We spend plenty of time here at the Cision Blog discussing corporate and agency PR, but the nonprofit PR sector is always there buzzing alongside it, facing many of the same challenges, utilizing many of the same tactics. While responsible nonprofits enjoy a certain intrinsic trustworthiness that their for-profit counterparts work hard to earn, nonprofits still rely on strong, consistent PR positioning to engage audiences and build a base of support.
“It can be a challenge at times, for people to switch from agency to nonprofit and vice-versa, because potential employers may have the sense that the cultures are different to the point that the switch wouldn’t work,” Nikki Snodgrass, Public Relations and Social Media Manager at the Chicago Architecture Foundation (CAF), said.
“Interestingly, nonprofit and client/agency best practices are extremely similar. Developing relationships and partnerships with other organizations, brands or services is a great way to strengthen a pitch and maximize exposure.”
Snodgrass made the leap to CAF in 2013 after eight years in an agency environment, citing a desire to gain more organizational experience. The Architecture Foundation’s core mission is to educate the public on “why design matters,” engaging architects, engineers and the general public in an open dialogue on the importance of urban design.
In addition to their popular architecture boat tours and walking tours, the organization hosts hundreds of events annually, including Open House Chicago, an internationally recognized, city-wide event giving the public rare behind-the-scenes access to some of Chicago’s most stunning and architecturally significant spaces.
“PR surrounding Open House Chicago 2014 went extremely well,” said Snodgrass. “Each department (at CAF) has become more and more effective on gathering audience information, developing effective programs, executing the social media campaign, designing art, fundraising identifying our experts and new media, and marketing.”
Through this collaboration, Snodgrass was able to execute a multi-tiered campaign that targeted hyper-local, local, national and international consumer outlets, as well as business publications that would be interested in the economic impact angle.
“In 2014, more media impressions and number of outlets were generated than any year previously,” she said.
While this differs little from for-profit event marketing and PR, the nonprofit sector also relies on these media impressions to drum up support from internal stakeholders, potential members and volunteers.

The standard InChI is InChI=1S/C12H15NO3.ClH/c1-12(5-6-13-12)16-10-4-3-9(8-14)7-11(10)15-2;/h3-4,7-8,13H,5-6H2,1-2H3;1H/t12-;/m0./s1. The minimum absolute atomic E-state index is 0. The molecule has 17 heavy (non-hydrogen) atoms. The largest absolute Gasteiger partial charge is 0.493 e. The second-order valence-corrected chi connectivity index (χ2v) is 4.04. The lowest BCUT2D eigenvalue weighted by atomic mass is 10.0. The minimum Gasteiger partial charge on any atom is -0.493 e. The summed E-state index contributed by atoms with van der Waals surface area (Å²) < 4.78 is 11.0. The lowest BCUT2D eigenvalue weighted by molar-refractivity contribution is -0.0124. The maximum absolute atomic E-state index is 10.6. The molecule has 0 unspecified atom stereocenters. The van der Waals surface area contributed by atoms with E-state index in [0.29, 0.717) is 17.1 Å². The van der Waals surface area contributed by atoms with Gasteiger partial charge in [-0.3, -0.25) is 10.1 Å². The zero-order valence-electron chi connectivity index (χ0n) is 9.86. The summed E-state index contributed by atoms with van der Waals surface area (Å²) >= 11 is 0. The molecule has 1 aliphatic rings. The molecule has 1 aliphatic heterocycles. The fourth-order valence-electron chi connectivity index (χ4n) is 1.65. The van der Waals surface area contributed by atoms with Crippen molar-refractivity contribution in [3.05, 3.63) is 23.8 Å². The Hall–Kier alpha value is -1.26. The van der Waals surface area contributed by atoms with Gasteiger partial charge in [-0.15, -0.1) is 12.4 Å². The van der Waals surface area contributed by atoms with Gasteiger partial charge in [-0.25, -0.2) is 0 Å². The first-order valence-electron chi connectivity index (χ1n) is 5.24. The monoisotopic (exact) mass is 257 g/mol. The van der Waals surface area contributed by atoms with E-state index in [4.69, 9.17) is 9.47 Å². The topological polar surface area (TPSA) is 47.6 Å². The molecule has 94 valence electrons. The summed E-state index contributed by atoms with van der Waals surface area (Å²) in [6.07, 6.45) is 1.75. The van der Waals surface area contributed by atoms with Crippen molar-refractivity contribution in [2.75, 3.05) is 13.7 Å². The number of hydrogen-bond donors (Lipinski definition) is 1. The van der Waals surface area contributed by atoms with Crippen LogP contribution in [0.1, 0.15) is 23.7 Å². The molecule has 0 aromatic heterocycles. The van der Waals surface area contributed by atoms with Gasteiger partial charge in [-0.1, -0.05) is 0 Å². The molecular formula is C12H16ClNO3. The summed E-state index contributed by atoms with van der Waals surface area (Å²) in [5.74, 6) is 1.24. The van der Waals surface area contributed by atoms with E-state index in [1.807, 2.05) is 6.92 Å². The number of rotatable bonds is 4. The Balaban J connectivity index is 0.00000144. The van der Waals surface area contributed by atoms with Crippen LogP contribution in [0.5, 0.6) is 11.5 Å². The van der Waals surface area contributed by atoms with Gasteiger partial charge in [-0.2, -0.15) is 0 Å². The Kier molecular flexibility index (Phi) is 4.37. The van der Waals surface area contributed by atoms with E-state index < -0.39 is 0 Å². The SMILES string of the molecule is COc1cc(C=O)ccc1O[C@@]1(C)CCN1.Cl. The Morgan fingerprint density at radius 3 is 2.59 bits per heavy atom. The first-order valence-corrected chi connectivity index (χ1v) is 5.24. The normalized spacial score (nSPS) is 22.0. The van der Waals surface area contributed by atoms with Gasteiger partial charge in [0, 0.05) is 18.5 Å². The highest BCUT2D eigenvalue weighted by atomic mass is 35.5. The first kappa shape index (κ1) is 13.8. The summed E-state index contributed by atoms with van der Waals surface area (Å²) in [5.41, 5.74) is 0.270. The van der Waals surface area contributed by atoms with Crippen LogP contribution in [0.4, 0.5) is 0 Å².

“Presumably, (or ideally!) our board members, CAF members and potential members will see CAF figured more prominently in the media, positioned in a positive way due to any number of our programs or initiatives/exhibitions, and be more inclined to get involved,” Snodgrass noted.
Sarah Weitzenkorn, a blogger at The Elderberry Blog, former broadcast journalist and former director of the Team in Training program at The Leukemia & Lymphoma Society, also spoke to the importance of engaging volunteers to advocate an organization’s PR and marketing messages to a wider audience.
“Volunteers—who become advocates for us—are vital to the success of our organization,” Weitzenkorn said. “Word-of-mouth about a successful and positive experience is worth more than any advertising, so answering questions, encouraging their participation (whether through a hand-written note or an email) and being available was important to me.”
In addition to traditional media and word of mouth engagement, blogs and social media have emerged as a sort of hybrid, as citizen journalists with an interest in the public good seek to offer a helping hand.
“Blogger outreach has become increasingly important, in terms of outreach, as their audiences are often just as robust as traditional media,” Snodgrass noted.
Louise Canuto, author of the travel blog Travel the Unbeaten Path, started a nonprofit feature series in late 2014. A former marketing and PR manager familiar with the struggles of promoting small nonprofits, she decided to expand her coverage beyond travel, and the gambit has paid off: To date, the most popular post on her blog is a feature on Paws’itive Teams, a nonprofit dedicated to training service dogs.
“Meeting the ladies from Paws’itive Teams in San Diego was such a treat,” Canuto said.
“My interview with the founder of the Refugee Women’s Health Clinic has also received so much positive feedback, and online engagement from amazing sources such as the vice president of corporate citizenship at Johnson & Johnson and the founder of Mom Bloggers for Social Good,” she added.
“My nonprofit series is very new to my blog, but thanks to tools like Cision, I receive requests for features weekly.”
Other tips and best practices for nonprofit PR should sound too familiar to PR pros in any capacity.
Snodgrass, from an organizational perspective, emphasizes the importance of building relationships with influencers and organizations who reinforce your key messages.
“CAF’s relationships with high-profile designers/firms, Chicago tourism organizations and museums, bring CAF into a larger and more relevant story from a media perspective,” she said.
Canuto recommends to “be on the lookout and don’t snub social media users who willingly share your brand and message. Show them some love by retweeting, replying, re-posting images (with permission); you’d be surprised at how much people enjoy to be featured and recognized.”
Featured image courtesy of CAF
Communications Best Practices
Get the latest updates on PR, communications and marketing best practices.
Cision Product News
Keep up with everything Cision. Check here for the most current product news.
Thought leadership and communications strategy for the C-suite written by the C-suite.
A blog for and about the media featuring trends, tips, tools, media moves and more.